Thank you to everyone who sent us their work! Submissions are now closed. Stay tuned for further announcements about our upcoming events and the publication of our Spring issue.
Forum Literary Magazine Presents…Open-Mic Night!
Come join us as we celebrate the colorful urban voices of San Francisco! Whether it’s spoken word, music, comedy, or something else entirely, all are welcome to the stage! Artist sign-ups will be on a first-come, first-serve basis. Each artist receives 5 minutes on stage.
My name is Sam Ward; I’m a 23 year old self-taught photographer from Antioch California. The catalyst that first sparked my interest in photography was skateboarding and the desire to capture those authentic moments between my friends and I. My style of photography is mainly lifestyle and documentary style work.
I am young, aspiring creator working in both film and digital photography and other various mediums of art. I’m inspired by the complex dualities in mundane life and exploring those relationships through my work. This print is a double exposure 35mm photo made with paper cutouts in the darkroom.
Joyce is a graphic designer with roots in Chicago but based in the Bay. When she’s not obsessing over ampersands you can find her galavanting around the world with her camera to capture the perfect shot.
Benjamin Fedosky lives and works in Oakland, CA. He studied at the University of Milwaukee – WI from 1997-99, and has since taken a self-directed approach to his art and studio practice. Benjamin has exhibited in solo and group shows in the U.S, Canada, and the U.K. benjaminfedosky.com
School and Shadow
(An excerpt from The Passion of la Niña Milagros: Growing Up in the Violence of El Salvador)
Getting to school was an adventure for my big brothers and sisters. The dirt road passed through isolated coffee plantations with no people anywhere around, and no electric light. You had to walk right by the cemetery, so parents with a little money would let their kids smoke a cigarette to fend off the Siguanaba. This was a supernatural woman of great beauty who could drive you mad or make you lose your way. She was usually seen from behind, a woman with long, shining black hair, dressed in a flimsy white slip—but if she turned her head you’d see she had the face of a skull!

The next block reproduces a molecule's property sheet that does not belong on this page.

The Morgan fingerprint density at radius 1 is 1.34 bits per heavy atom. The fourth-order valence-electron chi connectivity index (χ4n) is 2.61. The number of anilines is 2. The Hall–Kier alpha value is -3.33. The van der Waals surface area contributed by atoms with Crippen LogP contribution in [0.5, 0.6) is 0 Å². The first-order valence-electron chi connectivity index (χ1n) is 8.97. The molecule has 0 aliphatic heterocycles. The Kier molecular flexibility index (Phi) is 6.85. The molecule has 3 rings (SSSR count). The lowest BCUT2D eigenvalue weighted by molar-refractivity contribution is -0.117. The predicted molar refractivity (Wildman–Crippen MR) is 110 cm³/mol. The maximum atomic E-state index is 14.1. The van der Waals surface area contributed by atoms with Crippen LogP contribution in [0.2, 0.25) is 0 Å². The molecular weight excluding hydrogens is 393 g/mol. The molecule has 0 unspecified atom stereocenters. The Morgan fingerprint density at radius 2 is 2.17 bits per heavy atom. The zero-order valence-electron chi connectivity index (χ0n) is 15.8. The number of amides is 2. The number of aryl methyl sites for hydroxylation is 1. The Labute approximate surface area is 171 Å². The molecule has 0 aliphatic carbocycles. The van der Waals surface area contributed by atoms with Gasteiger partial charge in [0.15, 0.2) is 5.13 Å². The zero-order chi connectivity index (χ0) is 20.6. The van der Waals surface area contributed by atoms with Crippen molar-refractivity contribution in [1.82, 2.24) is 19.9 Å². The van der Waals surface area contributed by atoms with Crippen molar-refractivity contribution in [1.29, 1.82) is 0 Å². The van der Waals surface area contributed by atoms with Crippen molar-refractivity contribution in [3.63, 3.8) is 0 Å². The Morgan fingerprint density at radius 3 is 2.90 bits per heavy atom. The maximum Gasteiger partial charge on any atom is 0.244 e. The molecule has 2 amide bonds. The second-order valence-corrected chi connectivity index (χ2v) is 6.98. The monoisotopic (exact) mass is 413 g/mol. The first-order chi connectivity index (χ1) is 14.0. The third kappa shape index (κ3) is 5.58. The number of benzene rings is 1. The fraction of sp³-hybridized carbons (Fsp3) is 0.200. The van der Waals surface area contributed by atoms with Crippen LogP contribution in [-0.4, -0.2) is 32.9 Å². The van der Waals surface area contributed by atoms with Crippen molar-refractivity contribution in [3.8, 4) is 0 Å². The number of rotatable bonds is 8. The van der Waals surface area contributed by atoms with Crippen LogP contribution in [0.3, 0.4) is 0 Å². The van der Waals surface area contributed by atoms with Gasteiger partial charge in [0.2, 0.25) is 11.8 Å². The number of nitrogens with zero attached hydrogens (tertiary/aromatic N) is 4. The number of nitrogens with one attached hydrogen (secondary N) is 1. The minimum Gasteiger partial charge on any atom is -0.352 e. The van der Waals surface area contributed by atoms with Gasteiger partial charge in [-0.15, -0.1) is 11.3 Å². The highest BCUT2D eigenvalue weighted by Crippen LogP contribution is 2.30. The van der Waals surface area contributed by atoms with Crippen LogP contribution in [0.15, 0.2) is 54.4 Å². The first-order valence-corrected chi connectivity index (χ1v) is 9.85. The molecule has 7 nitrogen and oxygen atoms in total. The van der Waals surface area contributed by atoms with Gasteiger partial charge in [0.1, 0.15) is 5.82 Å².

Fortunately, by the time I was ready for first grade we had moved to a newly populated neighborhood in the hills outside the capital, where the government established a new school. They bought a former chicken ranch with an ancient henhouse made of weathered boards and rusty chicken-wire mesh to keep the pullets from escaping. Workers put up partitions and fashioned eight tiny classrooms with a couple of narrow corridors and a large patio in front.
This new school was only a dozen blocks from our house, and a great joy for everyone—especially Mamá. My next older brother, Alfredo, started first grade there. Even now I remember how my mother herded him to school by pitching rocks at him. He didn’t like to sit in class, so Mamá followed him down the road, tossing stones at him for a few blocks so that he would get going and stay on course. He was so scatterbrained that sometimes people stopped him to point out that he was wearing his shoes on the wrong feet. Well, the problem may not have been absent-mindedness so much as the novelty of wearing shoes at all!
I started school early, perhaps because of a calcium deficiency. All the little children would begin first grade when their first milk tooth fell out. Mine fell out when I was six and not seven years old, like everyone else. Also, I was very small for my age, and rather scared of school. But the joy of my brothers and sisters was contagious, and I was very curious to know what school was.
Indeed, I was very content at the school that happened to be mine. It didn’t matter that chicks and hens had been raised there before me. I didn’t mind the rough floor of dirt and concrete or the corrugated tin roof which, when it rained, kept you from hearing what your teachers were saying. While it’s true that the teachers abused us, any change in our lives was a reason for joy: surely anything would be better!
In school it was all laughter—and sometimes tears. Why? Usually because of some punishment that had been inflicted upon our bodies at home the night before. At times our parents were in a bad mood, and in their anger or frustration they would take out their ire upon their children. The next day, in our pain and frustration, we didn’t want anybody near us.